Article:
1. Shulman R, Kottke M. “Impact of maternal knowledge of recommended weight gain in pregnancy on gestational weight gain.”Am J Obstet Gynecol. 2016 Jun;214(6):754.e1-7. doi: 10.1016/j.ajog.2016.03.021. Epub 2016 Mar 21. PMID: 27012961 https://pubmed.ncbi.nlm.nih.gov/27012961/ 
  1. Smith A, Colleen A, Spees C. “Wardlaw’s Contemporary Nutrition, 12th Edition.” McGraw Hill, 2022. 
  1. “Weight gain during pregnancy.” https://www.acog.org/clinical/clinical-guidance/committee-opinion/articles/2013/01/weight-gain-during-pregnancy#:~:text=For%20twin%20pregnancy%2C%20the%20IOM,42%20lb)%20for%20obese%20women.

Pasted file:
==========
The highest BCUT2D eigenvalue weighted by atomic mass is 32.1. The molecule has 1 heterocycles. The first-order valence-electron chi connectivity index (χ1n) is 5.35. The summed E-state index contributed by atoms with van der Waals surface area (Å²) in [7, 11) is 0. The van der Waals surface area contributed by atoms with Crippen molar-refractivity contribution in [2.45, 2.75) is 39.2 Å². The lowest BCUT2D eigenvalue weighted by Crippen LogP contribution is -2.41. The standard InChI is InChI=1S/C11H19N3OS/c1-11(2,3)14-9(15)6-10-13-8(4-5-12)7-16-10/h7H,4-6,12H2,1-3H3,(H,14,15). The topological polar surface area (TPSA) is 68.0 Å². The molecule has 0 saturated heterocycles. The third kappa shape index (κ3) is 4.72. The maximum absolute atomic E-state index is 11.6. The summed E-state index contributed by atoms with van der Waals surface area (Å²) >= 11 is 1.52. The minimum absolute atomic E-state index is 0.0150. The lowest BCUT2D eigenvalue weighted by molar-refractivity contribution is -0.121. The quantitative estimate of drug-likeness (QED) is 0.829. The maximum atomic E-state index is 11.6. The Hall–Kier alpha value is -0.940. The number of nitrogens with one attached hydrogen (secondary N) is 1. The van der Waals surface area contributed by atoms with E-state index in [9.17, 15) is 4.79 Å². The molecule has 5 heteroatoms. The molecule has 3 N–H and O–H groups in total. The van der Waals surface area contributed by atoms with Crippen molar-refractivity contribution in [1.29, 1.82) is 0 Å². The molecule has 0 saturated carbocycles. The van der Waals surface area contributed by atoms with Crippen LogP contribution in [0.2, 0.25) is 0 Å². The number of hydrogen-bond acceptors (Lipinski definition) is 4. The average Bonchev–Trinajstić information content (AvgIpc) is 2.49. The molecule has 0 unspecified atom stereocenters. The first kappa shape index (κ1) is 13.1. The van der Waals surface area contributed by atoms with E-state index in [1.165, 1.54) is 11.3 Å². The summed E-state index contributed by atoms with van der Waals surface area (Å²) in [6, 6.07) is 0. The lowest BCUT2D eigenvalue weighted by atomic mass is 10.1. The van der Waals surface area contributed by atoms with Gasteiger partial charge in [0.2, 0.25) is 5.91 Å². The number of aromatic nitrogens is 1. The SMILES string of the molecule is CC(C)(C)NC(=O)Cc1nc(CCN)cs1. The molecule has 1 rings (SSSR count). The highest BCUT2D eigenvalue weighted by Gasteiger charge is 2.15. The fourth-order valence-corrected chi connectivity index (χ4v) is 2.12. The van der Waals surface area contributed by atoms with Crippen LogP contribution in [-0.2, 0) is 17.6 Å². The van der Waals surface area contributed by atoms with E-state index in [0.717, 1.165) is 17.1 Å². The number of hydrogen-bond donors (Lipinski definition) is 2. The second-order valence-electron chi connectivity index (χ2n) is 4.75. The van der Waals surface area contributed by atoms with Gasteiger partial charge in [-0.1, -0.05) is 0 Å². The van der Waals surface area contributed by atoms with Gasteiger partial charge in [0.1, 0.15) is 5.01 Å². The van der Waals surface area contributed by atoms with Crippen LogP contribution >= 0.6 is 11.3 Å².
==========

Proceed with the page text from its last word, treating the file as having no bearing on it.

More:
1. Zhou, M., Peng, X., Yi, H, Tang S, You H. “Determinants of excessive gestational weight gain: a systematic review and meta-analysis.” Arch Public Health. 2022 May 3;80(1):129. doi: 10.1186/s13690-022-00864-9.PMID: 35505415 PMCID: PMC9066815 https://pubmed.ncbi.nlm.nih.gov/35505415/

Leave a Reply

Your email address will not be published. Required fields are marked *

I'm browsing the blog for

Weight Gain in Pregnancy

Weight Gain in Pregnancy

Weight Gain in Pregnancy